Thursday, July 7

Yes, Abang Jo, we can get our own ‘Winter Sonata’!

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Director John Milius in front of the Matang longhouse film set of 1987’s ‘Farewell to the King’.

Edgar Ong

DURING last weekend’s speech made by the Chief Minister of Sarawak Datuk Patinggi Tan Sri Abang Johari Tun Openg at the Gabungan Parti Sarawak (GPS) election machinery launch at Parti Pesaka Bumiputera Bersatu (PBB) headquarters at Jalan Bako in Kuching, he had wistfully proclaimed his personal wish to see Sarawak ‘produce films and television shows of the same value as South Korea’s ‘Winter Sonata’ and Thailand’s ‘Love Destiny’.

Abang Jo, as he is popularly known, said he held high hopes that future films and TV series produced in Sarawak could impact the state’s tourism in the same way that the highly successful and globally popular Korean series had done for South Korea.

According to him, ‘Winter Sonata’ has, in fact, elevated the country’s name and image significantly to the point that they have a huge fan base in Japan as well.

I would continue by saying that before the Covid-19 pandemic had hit us prior to March 2020, the Korean TV series sensations (‘Winter Sonata’ was followed by many other similar Korean dramas) had singlehandedly been responsible for launching a plethora of tailor-made travel packages and tours organised by our very own local travel agencies that had successfully sold them to local fans and followers of such Korean TV series, as well as the other attractions offered by South Korea – the myriad tourist attractions, resorts, food tours and other seasonal offers.

I had my own humble beginning in the local film industry when I became a personal assistant to Ralph Marshall of Jemima Films, which belonged to Gopala Krishnan, the pioneering film producing brother of Malaysian billionaire Ananda Krishnan. This was in March 1987 and it was the start of my very long career in films. We had started with an international feature film from Hollywood, from Orion Pictures, with a film produced by famed Bruce Lee-linked producer Andre Morgan and ‘Godfather’-linked co-producer Al Ruddy.

The director was John Milius, who had successfully co-scripted ‘Apocalpyse Now’ and had come off super-hit ‘Conan the Barbarian’; the star was Nick Nolte, who in 1992 was named the ‘World’s Sexiest Man Alive’ by People Magazine!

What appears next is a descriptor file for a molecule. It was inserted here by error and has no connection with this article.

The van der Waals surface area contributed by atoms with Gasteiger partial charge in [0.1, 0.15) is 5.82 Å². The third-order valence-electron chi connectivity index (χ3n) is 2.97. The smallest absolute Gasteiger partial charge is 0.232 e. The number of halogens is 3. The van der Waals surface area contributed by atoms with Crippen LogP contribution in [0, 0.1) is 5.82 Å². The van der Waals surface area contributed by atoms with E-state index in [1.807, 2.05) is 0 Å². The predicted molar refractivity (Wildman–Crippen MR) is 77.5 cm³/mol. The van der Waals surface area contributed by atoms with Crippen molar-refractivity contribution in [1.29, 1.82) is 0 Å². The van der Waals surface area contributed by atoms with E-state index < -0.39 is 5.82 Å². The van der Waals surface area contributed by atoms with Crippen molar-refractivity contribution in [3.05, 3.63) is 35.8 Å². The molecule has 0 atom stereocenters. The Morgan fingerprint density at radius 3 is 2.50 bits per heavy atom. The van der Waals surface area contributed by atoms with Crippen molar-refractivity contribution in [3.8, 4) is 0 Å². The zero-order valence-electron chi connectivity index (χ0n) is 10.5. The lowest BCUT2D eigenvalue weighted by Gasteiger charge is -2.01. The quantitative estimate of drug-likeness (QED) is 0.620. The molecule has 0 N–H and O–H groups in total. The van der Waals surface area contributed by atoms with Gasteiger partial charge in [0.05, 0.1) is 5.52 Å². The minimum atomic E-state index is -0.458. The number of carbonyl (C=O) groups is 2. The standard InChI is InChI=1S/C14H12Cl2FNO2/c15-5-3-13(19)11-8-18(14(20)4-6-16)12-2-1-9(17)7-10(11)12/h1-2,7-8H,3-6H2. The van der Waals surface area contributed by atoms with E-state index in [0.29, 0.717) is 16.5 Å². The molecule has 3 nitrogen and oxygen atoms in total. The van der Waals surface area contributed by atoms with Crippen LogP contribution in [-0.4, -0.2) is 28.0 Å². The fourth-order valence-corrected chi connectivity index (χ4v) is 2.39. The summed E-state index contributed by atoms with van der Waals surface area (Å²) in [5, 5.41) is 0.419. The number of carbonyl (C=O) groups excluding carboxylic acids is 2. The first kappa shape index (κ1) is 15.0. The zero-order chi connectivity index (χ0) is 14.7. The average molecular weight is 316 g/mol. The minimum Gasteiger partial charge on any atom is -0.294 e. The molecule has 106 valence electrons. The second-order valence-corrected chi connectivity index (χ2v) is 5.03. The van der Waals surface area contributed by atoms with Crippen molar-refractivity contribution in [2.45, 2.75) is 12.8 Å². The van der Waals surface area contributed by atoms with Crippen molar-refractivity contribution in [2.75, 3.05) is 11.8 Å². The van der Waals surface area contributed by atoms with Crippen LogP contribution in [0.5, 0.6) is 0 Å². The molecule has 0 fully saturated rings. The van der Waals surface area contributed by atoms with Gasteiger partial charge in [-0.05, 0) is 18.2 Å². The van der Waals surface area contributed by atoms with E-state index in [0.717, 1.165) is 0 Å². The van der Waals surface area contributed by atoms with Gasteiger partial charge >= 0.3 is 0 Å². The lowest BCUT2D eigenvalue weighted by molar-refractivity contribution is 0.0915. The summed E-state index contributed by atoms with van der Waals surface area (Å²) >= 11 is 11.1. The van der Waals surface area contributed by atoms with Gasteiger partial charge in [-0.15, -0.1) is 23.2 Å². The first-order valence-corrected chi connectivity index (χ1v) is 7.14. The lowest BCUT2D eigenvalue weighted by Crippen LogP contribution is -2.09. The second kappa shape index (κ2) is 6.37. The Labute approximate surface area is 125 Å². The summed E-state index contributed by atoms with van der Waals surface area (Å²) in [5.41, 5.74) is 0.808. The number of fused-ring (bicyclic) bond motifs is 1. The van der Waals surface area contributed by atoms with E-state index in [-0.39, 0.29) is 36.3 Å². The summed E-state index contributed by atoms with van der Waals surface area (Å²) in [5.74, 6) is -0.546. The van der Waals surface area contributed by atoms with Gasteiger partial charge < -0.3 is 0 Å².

Yes – humble beginnings indeed! It has taken me a great many years to learn what makes the industry tick, and I’m still learning the ropes today.

I remember organising the entire film crew of cast and stars to attend a grand welcoming dinner at the private mansion of then-chief minister, now our TYT Tun Pehin Sri Abdul Taib Mahmud, in Petra Jaya, with the entire list of the ‘who’s who’ from the government sector and private sector VVIPs.

There were many visits too by numerous dignitaries to our film sets during shooting and requests for meetings with the stars. We had to have tight security at and around our main film set, which was at the foothill of Gunong Serapi, and the road to Matang and the surrounding areas were often blockaded for our filming.

The biggest logistical nightmares were the scenes shot in and around the busy town areas, especially on the grounds of the old Sarawak Museum, the Chung Hua Primary School No 1 at Park Lane, the hanging scene at Fort Margherita, the Japanese battle bridge scene at Taman Malihah in Matang, the prisoner scene at the oyster culture research farm, and others.

As the film itself was a period piece, we had to build and construct all of our film sets from scratch and these locations were scouted for and found outside of Kuching city. The main set for the longhouse and the ‘baruk’ were built at the foothill of Mount Serapi and took us over four months; it had collapsed earlier on due to a freak thunderstorm and extreme rainfall, and had to be rebuilt a second time.